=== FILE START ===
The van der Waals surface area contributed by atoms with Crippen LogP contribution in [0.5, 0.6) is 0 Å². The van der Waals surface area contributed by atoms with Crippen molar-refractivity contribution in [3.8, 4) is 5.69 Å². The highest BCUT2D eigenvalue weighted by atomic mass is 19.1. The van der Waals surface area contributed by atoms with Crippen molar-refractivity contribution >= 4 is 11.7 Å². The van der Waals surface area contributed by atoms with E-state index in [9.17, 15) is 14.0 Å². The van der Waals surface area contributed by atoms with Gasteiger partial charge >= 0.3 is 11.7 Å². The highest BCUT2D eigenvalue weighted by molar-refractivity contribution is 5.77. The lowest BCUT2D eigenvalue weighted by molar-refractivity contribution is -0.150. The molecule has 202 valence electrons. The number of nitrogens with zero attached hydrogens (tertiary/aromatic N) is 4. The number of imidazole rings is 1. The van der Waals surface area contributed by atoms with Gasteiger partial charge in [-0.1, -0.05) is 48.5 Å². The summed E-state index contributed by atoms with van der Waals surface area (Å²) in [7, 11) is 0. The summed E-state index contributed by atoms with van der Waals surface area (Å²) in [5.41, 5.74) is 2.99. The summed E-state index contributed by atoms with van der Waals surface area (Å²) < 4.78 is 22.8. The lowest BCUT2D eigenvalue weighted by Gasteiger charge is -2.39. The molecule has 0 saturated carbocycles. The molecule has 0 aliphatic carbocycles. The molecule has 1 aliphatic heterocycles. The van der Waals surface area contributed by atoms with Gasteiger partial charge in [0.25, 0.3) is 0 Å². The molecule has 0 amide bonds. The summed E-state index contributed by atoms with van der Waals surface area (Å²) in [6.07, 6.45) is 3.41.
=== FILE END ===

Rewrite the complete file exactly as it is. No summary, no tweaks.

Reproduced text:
The van der Waals surface area contributed by atoms with Crippen LogP contribution in [0.5, 0.6) is 0 Å². The van der Waals surface area contributed by atoms with Crippen molar-refractivity contribution in [3.8, 4) is 5.69 Å². The highest BCUT2D eigenvalue weighted by atomic mass is 19.1. The van der Waals surface area contributed by atoms with Crippen molar-refractivity contribution >= 4 is 11.7 Å². The van der Waals surface area contributed by atoms with E-state index in [9.17, 15) is 14.0 Å². The van der Waals surface area contributed by atoms with Gasteiger partial charge >= 0.3 is 11.7 Å². The highest BCUT2D eigenvalue weighted by molar-refractivity contribution is 5.77. The lowest BCUT2D eigenvalue weighted by molar-refractivity contribution is -0.150. The molecule has 202 valence electrons. The number of nitrogens with zero attached hydrogens (tertiary/aromatic N) is 4. The number of imidazole rings is 1. The van der Waals surface area contributed by atoms with Gasteiger partial charge in [-0.1, -0.05) is 48.5 Å². The summed E-state index contributed by atoms with van der Waals surface area (Å²) in [7, 11) is 0. The summed E-state index contributed by atoms with van der Waals surface area (Å²) in [5.41, 5.74) is 2.99. The summed E-state index contributed by atoms with van der Waals surface area (Å²) < 4.78 is 22.8. The lowest BCUT2D eigenvalue weighted by Gasteiger charge is -2.39. The molecule has 0 saturated carbocycles. The molecule has 0 aliphatic carbocycles. The molecule has 1 aliphatic heterocycles. The van der Waals surface area contributed by atoms with Gasteiger partial charge in [0.25, 0.3) is 0 Å². The molecule has 0 amide bonds. The summed E-state index contributed by atoms with van der Waals surface area (Å²) in [6.07, 6.45) is 3.41.